Karen* was 26 when her partner drove her to an ER in Boston the morning after she was sexually assaulted. She opted for a pregnancy test, pre-exposure prophylaxis anti-HIV treatment, and an IV. She assumed her insurance from her job as a certified rape crisis counselor would cover the costs.
But four months later, she received a bill from the hospital. It contained a breakdown of what her insurance covered and what she owed — and it exceeded $1,200.
Karen is not the first sexual assault survivor to get surprised with exorbitant fees. Despite the law’s intentions of offsetting medical expenses that should not have to be paid by the sexual assault survivor (and it’s not taxpayer dollars covering the costs, but rather funds from crime victim compensation programs), some hospitals are extraneously billing the patients for tests and treatments, further contributing to their distress.
In a recent study published in the American Journal of Public Health, researchers analyzed the insurance policies of 1,355 female rape survivors between the ages of 16 and 61. They found that nearly all of them paid healthcare costs — an average of about $950 — for crimes committed against them. The study found that while insurance typically covers 86% of the $6,737 average cost of rape, including for items like a rape kit — an involved exam that collects forensic evidence for a tailored treatment program or to support court proceedings should you wish to prosecute — survivors are generally left to cover the remaining amount out of pocket. Between antibiotics, sleep aids, anti-anxiety medications, emergency contraceptives, and other related treatments, the study showed some survivors accrued up to $8,900 in charges in the first month alone.
The cost is even more disheartening given that protection clauses in the law like the Violence Against Women Act (VAWA) were established to prevent hospitals and healthcare providers from billing survivors after their assault. Still, many providers in the country have figured out how to tack on extra fees, Michelle Katz, a licensed practical nurse, health insurance advocate, and author of Healthcare for Less, 101 Health Insurance Tips, and Healthcare Made Easy, tells Teen Vogue. She says that depending on the facility, physicians often charge a professional component associated with their expert reading of the diagnostic or lab work, a site fee for the cost of the room and equipment, and a technical fee for the kit itself. This begs the question: Are hospitals unnecessarily billing survivors?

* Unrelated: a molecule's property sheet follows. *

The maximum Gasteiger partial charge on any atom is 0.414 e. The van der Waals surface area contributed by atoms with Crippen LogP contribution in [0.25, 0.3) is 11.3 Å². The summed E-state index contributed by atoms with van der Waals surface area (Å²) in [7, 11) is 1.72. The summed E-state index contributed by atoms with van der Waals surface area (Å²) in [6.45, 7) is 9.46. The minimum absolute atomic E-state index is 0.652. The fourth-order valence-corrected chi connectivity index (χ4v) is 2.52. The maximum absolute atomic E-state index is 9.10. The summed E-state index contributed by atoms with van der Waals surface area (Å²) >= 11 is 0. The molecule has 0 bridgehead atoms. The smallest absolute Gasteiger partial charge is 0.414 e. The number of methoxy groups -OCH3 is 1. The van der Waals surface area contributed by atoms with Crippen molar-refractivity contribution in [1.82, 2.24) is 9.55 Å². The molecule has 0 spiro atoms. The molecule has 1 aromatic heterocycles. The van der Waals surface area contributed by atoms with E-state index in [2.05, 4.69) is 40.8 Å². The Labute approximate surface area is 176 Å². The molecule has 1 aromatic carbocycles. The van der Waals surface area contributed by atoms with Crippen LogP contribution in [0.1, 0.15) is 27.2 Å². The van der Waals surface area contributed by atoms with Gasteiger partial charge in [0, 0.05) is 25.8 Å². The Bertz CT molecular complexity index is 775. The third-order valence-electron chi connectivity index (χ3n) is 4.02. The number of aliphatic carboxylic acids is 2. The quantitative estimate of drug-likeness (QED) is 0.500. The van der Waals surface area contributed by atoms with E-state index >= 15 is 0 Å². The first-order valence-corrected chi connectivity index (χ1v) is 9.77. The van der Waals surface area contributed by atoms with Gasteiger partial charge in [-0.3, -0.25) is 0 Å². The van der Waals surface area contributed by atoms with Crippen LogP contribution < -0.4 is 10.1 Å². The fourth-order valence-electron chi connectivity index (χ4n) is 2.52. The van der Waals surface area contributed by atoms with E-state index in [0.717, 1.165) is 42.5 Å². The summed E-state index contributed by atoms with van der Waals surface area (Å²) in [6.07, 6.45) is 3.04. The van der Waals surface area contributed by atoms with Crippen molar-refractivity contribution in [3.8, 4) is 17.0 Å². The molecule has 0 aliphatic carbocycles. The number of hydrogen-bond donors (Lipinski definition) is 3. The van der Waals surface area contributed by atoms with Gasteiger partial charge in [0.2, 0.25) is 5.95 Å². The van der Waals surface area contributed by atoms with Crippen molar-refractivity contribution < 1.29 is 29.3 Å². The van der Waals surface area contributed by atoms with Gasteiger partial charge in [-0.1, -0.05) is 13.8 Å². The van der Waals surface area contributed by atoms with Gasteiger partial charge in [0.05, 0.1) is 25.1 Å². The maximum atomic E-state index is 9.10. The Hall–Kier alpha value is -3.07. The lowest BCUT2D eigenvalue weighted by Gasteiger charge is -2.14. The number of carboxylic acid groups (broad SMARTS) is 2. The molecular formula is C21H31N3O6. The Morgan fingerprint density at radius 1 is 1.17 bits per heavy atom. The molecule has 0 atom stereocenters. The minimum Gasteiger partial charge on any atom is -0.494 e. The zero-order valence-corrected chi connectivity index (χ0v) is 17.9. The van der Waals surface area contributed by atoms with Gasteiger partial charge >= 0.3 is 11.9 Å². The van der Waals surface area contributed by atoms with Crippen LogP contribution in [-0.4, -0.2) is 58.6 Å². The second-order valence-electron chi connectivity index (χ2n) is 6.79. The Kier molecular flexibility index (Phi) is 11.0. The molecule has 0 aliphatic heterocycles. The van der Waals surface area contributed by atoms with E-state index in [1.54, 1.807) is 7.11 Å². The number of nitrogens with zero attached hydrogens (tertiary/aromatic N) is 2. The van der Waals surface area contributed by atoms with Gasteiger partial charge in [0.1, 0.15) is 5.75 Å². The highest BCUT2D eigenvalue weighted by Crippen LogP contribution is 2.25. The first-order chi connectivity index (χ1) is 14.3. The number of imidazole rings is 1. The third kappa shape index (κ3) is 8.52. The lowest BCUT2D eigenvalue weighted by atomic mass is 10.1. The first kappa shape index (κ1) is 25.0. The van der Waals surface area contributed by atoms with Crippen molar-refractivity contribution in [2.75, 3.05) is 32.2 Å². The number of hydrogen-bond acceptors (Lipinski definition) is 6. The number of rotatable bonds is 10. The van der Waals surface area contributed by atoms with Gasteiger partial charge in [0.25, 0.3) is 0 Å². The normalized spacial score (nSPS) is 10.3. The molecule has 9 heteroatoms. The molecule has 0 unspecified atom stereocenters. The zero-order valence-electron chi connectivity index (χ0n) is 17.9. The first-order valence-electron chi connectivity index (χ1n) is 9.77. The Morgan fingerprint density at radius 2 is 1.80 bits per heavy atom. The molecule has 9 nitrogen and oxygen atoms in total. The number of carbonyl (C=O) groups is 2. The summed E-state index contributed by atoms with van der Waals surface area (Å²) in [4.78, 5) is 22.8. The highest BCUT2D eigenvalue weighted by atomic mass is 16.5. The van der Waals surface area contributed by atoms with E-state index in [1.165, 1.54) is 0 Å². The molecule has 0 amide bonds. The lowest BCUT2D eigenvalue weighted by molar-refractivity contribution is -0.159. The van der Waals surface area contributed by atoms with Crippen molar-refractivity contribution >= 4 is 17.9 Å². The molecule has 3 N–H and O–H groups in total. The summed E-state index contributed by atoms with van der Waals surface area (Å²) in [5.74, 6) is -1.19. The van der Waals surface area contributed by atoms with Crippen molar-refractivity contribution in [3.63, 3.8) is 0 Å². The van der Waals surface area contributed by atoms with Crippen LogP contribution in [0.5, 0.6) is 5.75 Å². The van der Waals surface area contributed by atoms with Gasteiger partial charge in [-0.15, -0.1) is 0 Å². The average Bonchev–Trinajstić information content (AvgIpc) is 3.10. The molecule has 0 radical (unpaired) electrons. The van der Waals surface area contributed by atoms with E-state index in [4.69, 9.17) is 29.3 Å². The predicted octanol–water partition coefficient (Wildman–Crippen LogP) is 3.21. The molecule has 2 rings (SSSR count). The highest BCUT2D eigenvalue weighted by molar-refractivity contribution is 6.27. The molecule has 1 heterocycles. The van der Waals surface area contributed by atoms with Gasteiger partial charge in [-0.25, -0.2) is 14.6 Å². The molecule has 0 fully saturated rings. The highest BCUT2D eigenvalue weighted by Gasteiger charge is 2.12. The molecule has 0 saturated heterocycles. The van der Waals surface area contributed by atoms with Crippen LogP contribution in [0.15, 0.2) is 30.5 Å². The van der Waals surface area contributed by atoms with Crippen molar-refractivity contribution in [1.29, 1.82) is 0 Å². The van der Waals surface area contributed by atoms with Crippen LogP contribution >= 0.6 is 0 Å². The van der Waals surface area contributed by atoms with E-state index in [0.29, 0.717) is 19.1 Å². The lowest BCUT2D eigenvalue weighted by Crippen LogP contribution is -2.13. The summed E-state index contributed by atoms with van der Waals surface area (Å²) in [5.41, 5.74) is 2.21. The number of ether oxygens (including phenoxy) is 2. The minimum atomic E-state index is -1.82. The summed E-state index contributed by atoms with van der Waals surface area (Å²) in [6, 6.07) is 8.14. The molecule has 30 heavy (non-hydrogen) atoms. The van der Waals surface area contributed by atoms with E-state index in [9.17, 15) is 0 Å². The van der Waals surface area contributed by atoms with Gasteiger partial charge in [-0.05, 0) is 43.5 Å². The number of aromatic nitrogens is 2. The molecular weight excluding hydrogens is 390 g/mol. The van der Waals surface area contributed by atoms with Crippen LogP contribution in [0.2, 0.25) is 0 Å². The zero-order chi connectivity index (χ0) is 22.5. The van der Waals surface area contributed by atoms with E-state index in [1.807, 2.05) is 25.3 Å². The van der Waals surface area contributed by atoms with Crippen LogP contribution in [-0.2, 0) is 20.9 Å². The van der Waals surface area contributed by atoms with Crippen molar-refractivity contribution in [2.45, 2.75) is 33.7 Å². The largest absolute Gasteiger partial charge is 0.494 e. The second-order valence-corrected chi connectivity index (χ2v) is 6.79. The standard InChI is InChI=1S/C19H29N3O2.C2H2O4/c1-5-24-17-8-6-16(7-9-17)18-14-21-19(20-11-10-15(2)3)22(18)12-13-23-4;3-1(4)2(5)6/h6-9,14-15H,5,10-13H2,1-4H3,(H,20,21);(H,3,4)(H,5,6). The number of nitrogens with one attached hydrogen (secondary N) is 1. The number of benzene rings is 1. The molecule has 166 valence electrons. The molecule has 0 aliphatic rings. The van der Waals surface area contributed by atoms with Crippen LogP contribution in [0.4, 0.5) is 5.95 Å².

When Karen first provided her insurance information to the hospital immediately after the attack, she said she was in no state to ask about any hidden fees or what portion of the treatment her insurance would actually cover. By the time she was mentally prepared to pay the balance seven months after the assault, the hospital had already contacted a collections agency. They then settled on a payment plan, where she ended up paying in $10-a-month increments over the course of two years.
Facilities across each state use different processes for paying for forensic materials, Jennifer Pierce-Weeks, a registered nurse who is also a sexual assault nurse examiner and Chief Operations Officer of The International Association of Forensic Nurses. Emergency rooms are required to see patients without any expectation of payment, making it difficult to gauge if and how much survivors will end up paying.
Katz says the laws state that in the aftermath of sexual assault, a survivor should not be sent a bill for “critical ER services that place an important role in helping law enforcement make an arrest and work to achieve justice for the survivor.” But that’s not always the case. She says there’s “a negotiated rate between [hospitals and insurance companies] and in the end, whatever the insurance does not cover, the hospital might try to ‘balance bill,’ — when a provider bills you for the difference between the provider’s charge and the allowed amount — which is actually illegal, but no one really complains.”
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